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From Barnes & NobleJacqueline Woodson snagged the 2001 Coretta Scott King Author Award for Miracle's Boys, a moving tale of one family's struggle to make a better life for themselves despite overwhelming odds and terrible tragedy. Woodson is no stranger to award-winning fiction. Among the many awards she has received for her novels are two prior Coretta Scott King Honors.
The story of Miracle's Boys is told by 12-year-old Lafayette Bailey, the youngest of three brothers living in New York City. They are orphans, living under the care of the oldest brother, Ty'ree, 22, a whiz kid who was forced to give up on his dream of attending MIT so he could work full time and keep his family together. The boys' diabetic mother, Milagro (Miracle), died of insulin shock two years ago, and their father died before Lafayette was born, succumbing to hypothermia after his heroic rescue of a woman and a dog from a frozen lake. The middle brother, Charlie, 15, has been away at the Rahway Home for Boys for the past two years, serving a sentence for armed robbery. But now that Charlie's back home, it's all too clear to Lafayette that things will never be the same.
Charlie isn't the same tenderhearted and caring boy he used to be. Newcharlie, as Lafayette now calls him, is changed: bitter, angry, and mean. It's bad enough that the boys are struggling to survive against crushing poverty, oppressive grief, and the ever-present threat of gang violence. Newcharlie's penchant for finding trouble may prove to be a fatal chink in their already rusted armor, leading to a breakup that would send Lafayette and Charlie off to foster homes. In addition, each of the boys is toting a ton of emotional baggage: a collection of guilty secrets, private demons, and mind-numbing fears. Their journey out of the darkness is a step-by-step process toward an uncertain future, and the only thing helping them along is their hope, their dreams, and their love for one another -- "brother to brother to brother."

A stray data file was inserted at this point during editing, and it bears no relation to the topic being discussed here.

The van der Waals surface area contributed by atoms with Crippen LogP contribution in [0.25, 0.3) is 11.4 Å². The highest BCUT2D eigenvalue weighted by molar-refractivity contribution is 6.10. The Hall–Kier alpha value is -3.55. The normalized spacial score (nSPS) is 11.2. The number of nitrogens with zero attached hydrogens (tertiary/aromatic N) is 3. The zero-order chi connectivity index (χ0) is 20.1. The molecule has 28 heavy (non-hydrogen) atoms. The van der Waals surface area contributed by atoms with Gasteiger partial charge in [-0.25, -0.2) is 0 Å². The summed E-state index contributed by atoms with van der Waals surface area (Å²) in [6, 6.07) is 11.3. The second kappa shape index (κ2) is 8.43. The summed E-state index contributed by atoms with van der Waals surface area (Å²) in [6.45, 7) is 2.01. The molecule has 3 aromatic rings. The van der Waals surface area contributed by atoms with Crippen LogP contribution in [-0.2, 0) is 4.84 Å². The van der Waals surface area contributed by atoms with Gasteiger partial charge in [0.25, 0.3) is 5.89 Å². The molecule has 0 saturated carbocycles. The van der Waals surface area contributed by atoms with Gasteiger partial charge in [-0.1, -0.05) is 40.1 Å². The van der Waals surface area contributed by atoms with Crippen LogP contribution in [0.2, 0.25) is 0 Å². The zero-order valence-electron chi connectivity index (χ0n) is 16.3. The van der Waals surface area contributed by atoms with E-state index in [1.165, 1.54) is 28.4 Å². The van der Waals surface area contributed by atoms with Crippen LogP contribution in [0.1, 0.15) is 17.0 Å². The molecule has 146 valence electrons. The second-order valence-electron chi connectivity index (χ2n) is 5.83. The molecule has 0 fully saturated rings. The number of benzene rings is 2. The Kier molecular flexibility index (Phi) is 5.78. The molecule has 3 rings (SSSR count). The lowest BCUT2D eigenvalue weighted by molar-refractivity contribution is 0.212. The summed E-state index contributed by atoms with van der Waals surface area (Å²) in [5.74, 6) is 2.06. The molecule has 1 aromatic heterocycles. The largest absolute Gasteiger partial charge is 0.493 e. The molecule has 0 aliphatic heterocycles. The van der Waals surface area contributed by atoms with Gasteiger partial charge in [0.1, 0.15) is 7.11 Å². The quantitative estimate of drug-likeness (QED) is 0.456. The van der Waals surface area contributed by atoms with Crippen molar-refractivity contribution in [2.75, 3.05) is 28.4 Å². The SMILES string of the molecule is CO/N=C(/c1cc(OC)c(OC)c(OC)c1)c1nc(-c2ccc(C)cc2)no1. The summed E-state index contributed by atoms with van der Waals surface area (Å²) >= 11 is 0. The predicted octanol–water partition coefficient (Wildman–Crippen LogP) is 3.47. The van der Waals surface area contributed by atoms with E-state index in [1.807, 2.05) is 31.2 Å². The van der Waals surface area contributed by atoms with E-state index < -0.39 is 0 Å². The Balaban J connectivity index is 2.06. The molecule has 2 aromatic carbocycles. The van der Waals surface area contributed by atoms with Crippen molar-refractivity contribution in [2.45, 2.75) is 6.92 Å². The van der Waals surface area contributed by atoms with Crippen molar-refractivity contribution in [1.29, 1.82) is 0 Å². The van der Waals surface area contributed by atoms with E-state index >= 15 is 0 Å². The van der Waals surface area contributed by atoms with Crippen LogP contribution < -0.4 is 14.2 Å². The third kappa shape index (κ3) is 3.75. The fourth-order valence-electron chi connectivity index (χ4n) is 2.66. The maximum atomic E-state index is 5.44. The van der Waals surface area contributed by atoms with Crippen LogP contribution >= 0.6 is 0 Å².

Woodson's talent for peeling away emotional layers and exposing the raw, unadulterated truth is both riveting and refreshing. Young readers should delight in the moving but funny voice of Lafayette as he deals with his grief, anger, and sense of alienation. And the story's gritty prose and complex characters provide a level of clarity and commonality that should speak well to readers from age nine on up.